He searched the catalog for uses of this term in the mainstream media.  While filtering through several pages of search results his eyes were drawn to an article entitled, “Carmen San Diego and The Catch-22 of Technological Advance.” The author’s thesis was that as technology continues to progress at increasingly exponential rates, there will be a point in time in which it will be mathematically implausible for technologies to be truly improved upon.  That is to say, like all substances have their own specific melting points, so to do all technologies have their own function limits.  When the majority of these limits are exceeded, the author argues, humanity will have reached its ultimate Catch-22.  “Like trying to catch up with Carmen San Diego, you’ll continually be one step behind.  And by the time you do catch her, it’s already too late.  Some lonely computer programmer is already at work developing a newer, ‘smarter’ version of her.  At what point does Carmen San Diego lose her appeal and efficacy?  Technology speeds us up as it slows us down.  The more information we are inundated with in inherently shorter and shorter time spans, the less time there’s available for our minds to spend grappling with the complexities, implications, and applications of that information.”

These were big ideas.  He felt their importance as one feels the importance of hunger.  He wanted to better understand the author’s analogy with Carmen San Diego so he borrowed the game from this kid Brad who lived a few houses down the street.  It was no secret that Brad only befriended him because of his potato gun.  That didn’t bother him.

He became instantly hooked with the game.  Through tracking Carmen across the globe he was able to learn much more about world geography than he ever had in school.  She became a symbol for the immense possibilities of the world as fire had once been.  Yet the more geographically savvy he became through chasing Carmen, the more geographically isolated he actually was, cooped up in his room like the child he still seemed to be.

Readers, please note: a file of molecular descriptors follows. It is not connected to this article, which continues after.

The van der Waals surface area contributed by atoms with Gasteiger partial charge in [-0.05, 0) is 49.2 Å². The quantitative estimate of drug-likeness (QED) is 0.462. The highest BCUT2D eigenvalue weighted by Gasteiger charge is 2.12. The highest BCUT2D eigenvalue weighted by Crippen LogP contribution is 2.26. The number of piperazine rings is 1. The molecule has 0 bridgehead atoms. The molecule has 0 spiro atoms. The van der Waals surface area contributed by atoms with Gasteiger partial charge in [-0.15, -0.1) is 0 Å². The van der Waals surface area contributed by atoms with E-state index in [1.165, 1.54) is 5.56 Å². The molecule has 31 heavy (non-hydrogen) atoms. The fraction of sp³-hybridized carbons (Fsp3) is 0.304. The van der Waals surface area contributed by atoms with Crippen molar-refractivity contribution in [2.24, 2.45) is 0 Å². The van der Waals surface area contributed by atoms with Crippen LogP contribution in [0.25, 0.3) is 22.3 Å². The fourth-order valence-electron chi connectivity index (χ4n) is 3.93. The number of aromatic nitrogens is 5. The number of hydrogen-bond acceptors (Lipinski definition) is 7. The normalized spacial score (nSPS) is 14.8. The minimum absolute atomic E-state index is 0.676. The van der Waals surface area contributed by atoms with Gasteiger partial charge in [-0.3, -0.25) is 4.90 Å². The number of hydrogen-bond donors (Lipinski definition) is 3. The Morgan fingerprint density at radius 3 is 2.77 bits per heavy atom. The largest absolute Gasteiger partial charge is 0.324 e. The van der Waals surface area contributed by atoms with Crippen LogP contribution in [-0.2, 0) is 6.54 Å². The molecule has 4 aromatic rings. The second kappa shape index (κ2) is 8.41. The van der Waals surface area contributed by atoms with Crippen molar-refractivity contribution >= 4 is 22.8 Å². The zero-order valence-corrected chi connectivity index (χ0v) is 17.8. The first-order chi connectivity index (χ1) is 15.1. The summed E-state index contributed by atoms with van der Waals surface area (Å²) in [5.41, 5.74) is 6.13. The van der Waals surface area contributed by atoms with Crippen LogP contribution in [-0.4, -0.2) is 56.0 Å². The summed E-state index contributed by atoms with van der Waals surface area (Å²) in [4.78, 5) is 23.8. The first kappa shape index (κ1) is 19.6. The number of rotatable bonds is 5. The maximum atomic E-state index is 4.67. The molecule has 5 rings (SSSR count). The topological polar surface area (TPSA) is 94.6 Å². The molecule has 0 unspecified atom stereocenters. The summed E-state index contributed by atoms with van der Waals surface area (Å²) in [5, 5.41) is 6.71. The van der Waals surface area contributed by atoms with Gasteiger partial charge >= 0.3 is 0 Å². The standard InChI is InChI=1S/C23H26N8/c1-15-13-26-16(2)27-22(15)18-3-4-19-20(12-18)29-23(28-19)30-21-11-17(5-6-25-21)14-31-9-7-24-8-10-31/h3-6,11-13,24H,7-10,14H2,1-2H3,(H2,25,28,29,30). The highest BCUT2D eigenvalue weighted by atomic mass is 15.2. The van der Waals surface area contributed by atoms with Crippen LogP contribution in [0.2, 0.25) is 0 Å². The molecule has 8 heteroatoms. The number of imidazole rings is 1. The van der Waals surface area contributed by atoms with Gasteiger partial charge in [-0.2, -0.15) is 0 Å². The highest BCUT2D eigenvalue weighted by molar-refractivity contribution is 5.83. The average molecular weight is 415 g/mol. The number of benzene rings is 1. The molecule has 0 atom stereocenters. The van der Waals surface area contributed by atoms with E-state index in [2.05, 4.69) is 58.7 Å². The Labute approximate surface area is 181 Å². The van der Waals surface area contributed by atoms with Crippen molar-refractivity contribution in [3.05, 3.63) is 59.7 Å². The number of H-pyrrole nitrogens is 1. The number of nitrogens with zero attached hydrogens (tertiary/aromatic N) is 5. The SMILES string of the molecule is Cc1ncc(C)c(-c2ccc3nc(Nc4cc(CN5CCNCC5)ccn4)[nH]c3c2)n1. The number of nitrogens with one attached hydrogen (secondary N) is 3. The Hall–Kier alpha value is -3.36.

And then one day his house burnt to the ground.  Carmen set the fire.  It was the eve of the release of the new Carmen San Diego game.  She wanted to go out with a bang before Carmen 2.0 could bury her to antiquity in years of accumulating dust.  While he lost all his things, they were just things.  No one besides Carmen had been harmed.  And standing there behind the yellow caution tape, watching the few remaining embers smolder among a crowd of empathetic spectators, he finally understood why fire mattered.

Fire is among the most ancient technologies of man.  It has survived the testament of time because it has no real function limit.  While modern man has adopted fire into its arsenal of sophisticated instruments and weaponry, fire’s apparent evil intentions are matched with its less apparent better intentions.  It is a natural spectacle and has had a place in our ecosystems before we humans altogether redrew the boundaries of those ecosystems.  Fire doesn’t demand our improvement, but it does demand our respect.  Fire has a unique way of bringing people together.  Think the fusion of our Sun.  Think about every camping trip you’ve ever been on or bonfire you’ve ever been to.  Fire encourages us to share ourselves in a different kind of light.

And while the previous firestorms started not from the hands of Mother Nature but rather from hands of our own, there is still something to be said about how we chose to respond.  Some of us fought fire with hoses and flame-retardants and some of us fought fire through hugs and tears.  Looking back, that shared sense of loss felt like a gain.